Community Board 7 unanimously voted on Monday against a proposed rezoning that would convert an industrial chunk of Flushing Meadows East into a mixed-use retail and residential area, citing a limited ability to know who would build what on the land and when.
“How do we know what’s going to be built?” asked CB7 Land Use Committee Chairman Chuck Apelian during the board’s discussion.
The area of the proposed rezoning is between Avery and Fowler avenues, bounded by Flushing Meadows Corona Park to the west and College Point Boulevard to the east. It is currently home to two live poultry shops, a BP gas station, an iron works shop, two furniture stores, a lighting store and one residence.
The rezoning calls for a C2-6A zone, which allows for commercial use on the first floor with residential units above, limited by a height restriction of 80 feet.
The block’s current M1-1 and M1-2 manufacturing zones do not match the changing face of an area that includes relatively new commercial/residential hybrids such as Sky View Parc, said Pat Jones, an attorney for the applicants, during his presentation before the board.
“Our block is subject to a zone that doesn’t work too well,” he said. “The development of the block has not filled its zoning potential.”
The board’s Land Use Committee in a meeting held last week unanimously voted against the rezoning, 7-0, due to the uncertainty of what exactly would be built as time passes and land potentially changes hands. Promises made to the CB to build additional parking, for instance, would not carry any weight if not in writing. Stipulations, deed restrictions and past remedies were not an option, Apelian said.
The board has voted to rezone 1,500 blocks over the last eight years, Jones said, with many facing similar circumstances.
The distinction, Apelian noted, is the separate property owners making up the entire block, each with a separate timeline, economic situation and plan, with no uniformity over what will be built and when.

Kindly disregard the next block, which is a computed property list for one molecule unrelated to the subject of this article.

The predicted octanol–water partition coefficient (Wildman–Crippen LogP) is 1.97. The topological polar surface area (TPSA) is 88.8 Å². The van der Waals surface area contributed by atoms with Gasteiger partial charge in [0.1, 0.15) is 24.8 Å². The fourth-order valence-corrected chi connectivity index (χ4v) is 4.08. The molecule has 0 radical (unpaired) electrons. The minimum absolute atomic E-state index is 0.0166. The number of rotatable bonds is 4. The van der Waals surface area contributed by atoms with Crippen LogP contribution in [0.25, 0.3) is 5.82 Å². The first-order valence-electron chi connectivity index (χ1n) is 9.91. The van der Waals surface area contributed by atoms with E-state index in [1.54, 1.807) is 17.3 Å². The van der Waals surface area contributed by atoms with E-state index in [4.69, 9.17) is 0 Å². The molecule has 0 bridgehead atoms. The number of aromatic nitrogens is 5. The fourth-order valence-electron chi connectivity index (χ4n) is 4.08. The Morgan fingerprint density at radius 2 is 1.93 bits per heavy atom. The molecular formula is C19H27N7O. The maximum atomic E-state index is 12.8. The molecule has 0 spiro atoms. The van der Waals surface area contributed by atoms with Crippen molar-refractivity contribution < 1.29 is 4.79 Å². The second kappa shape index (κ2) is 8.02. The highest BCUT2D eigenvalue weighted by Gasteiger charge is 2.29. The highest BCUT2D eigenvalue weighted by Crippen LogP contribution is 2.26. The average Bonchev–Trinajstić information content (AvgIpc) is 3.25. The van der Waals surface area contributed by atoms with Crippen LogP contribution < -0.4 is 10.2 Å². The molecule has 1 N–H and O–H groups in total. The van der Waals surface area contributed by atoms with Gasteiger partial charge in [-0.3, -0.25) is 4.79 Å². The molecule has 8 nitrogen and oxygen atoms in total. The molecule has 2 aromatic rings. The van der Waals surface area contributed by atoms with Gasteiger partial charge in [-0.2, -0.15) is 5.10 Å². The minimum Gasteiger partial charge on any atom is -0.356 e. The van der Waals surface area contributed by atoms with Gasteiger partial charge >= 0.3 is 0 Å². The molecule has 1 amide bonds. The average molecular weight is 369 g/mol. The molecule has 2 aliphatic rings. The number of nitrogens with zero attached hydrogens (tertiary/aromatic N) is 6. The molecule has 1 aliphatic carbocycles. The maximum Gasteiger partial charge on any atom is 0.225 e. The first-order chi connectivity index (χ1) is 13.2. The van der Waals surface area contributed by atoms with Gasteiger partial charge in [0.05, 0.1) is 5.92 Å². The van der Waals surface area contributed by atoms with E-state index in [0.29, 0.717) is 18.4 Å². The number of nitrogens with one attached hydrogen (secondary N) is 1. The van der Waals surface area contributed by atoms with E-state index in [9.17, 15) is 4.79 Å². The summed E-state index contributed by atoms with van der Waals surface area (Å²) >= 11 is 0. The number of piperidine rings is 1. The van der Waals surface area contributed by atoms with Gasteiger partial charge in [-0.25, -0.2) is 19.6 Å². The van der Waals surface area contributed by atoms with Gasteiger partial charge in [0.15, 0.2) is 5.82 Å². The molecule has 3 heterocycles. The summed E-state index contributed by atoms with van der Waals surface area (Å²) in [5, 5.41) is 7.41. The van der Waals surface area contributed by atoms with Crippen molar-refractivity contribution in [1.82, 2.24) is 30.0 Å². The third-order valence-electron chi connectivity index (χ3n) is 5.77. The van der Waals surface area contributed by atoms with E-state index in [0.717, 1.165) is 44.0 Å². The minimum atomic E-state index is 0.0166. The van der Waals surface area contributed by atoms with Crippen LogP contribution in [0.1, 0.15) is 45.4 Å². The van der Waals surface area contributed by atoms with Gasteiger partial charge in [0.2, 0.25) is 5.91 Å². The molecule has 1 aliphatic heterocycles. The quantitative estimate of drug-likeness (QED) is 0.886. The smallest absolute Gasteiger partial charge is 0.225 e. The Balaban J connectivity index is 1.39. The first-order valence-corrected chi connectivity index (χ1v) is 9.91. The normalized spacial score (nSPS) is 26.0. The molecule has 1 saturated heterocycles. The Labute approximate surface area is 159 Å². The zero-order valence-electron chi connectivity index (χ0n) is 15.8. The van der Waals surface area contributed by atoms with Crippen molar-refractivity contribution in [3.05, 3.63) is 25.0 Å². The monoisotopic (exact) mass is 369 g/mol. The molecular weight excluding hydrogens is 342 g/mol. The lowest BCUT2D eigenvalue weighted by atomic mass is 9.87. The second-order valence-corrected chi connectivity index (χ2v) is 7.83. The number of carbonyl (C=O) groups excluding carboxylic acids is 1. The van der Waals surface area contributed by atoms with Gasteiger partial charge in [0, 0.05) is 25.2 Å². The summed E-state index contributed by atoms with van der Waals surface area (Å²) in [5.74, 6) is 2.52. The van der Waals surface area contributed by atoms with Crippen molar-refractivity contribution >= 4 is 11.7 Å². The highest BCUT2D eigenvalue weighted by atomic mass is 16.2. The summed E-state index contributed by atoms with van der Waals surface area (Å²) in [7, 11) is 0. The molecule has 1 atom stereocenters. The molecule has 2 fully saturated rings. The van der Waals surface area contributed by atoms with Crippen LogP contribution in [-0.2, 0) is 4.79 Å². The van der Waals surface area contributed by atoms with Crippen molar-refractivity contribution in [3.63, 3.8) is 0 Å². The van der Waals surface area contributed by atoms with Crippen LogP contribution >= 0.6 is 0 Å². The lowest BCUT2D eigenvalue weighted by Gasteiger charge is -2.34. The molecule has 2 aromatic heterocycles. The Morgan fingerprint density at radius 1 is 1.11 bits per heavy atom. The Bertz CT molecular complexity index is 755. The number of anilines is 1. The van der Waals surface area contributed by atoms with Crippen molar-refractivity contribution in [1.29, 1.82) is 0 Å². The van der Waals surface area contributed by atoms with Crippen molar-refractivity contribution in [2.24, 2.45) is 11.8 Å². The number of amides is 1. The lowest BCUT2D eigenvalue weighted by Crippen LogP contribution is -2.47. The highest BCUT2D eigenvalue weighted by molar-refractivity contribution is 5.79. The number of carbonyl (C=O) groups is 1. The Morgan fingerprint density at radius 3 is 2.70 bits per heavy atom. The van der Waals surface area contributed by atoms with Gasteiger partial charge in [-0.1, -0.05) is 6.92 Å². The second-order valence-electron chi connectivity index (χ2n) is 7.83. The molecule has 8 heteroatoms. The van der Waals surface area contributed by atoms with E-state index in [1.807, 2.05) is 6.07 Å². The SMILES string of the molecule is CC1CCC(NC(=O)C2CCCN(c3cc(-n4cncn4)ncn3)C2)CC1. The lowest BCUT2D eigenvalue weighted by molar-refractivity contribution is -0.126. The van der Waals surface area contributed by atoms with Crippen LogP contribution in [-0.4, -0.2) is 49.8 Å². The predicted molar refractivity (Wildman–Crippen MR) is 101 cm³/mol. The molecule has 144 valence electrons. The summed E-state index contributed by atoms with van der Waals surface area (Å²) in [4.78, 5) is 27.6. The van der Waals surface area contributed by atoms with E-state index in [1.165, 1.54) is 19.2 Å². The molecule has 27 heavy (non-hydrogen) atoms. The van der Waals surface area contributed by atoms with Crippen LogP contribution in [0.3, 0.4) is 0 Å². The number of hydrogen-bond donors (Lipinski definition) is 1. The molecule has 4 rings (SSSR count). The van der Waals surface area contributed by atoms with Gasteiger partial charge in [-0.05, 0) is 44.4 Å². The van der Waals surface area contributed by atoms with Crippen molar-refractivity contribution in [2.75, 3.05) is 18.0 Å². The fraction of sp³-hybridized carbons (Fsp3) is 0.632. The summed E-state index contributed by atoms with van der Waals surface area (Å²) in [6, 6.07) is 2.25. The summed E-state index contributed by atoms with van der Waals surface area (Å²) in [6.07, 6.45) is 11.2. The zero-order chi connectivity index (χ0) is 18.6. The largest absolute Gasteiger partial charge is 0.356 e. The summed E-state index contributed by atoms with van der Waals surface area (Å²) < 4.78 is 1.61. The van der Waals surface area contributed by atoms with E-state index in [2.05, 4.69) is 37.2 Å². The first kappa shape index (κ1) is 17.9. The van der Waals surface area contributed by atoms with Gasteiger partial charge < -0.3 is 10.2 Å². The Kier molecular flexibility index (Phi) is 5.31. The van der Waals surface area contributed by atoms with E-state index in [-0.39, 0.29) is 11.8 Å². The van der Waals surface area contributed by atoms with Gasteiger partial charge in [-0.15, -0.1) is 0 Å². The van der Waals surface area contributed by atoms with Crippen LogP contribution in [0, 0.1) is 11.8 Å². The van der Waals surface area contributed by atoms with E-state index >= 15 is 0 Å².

“It just doesn’t lend itself to that litmus test,” he said.
The proposed rezoning has been in the works for at least five years, according to Apelian, who went on to express exasperation at the Department of City Planning’s insistence the proposal be brought before the board at a time when it had enough on its plate.
“I begged City Planning not to bring this to the board,” he said. “More work was put on this board when it was already overburdened as it is with both public and private projects.”
The block consists of nine individual owners, five of whom applied for the rezoning. Together, the group owns 85 percent of the land, according to Jones.
The small matter of what the four remaining landowners on the block felt about the rezoning produced a good deal of confusion.
The BP gas station had no intention of leaving or utilizing the new zone, should it pass, Jones said.
Others, such as Joe Oro, who with his mother owns and occupies the lone residence on the block, simply had no clue the rezoning of his property was even in the works. CB7 Chairman Eugene Kelty left a letter informing the residents of the community board’s vote. Otherwise, he would not have known.
Oro said he received offers to buy out the land but has demurred.
“They’ve come to us offering well below the actual value,” he said, adding nobody making an offer told him a rezoning was in the works.
Oro has no issues with changing the makeup of the area surrounding his home.
“I’m all for beautifying the area and all that,” he said.
No rules mandate all landowners must be made aware of a proposed rezoning of their property if it is a private application. The City Planning Department encourages applicants to inform all those affected.
The community board’s vote, part of the Uniform Land Use Review Procedure, does not put the brakes on the private application for rezoning. It must now continue before the Borough Board and finally the City Council for a vote.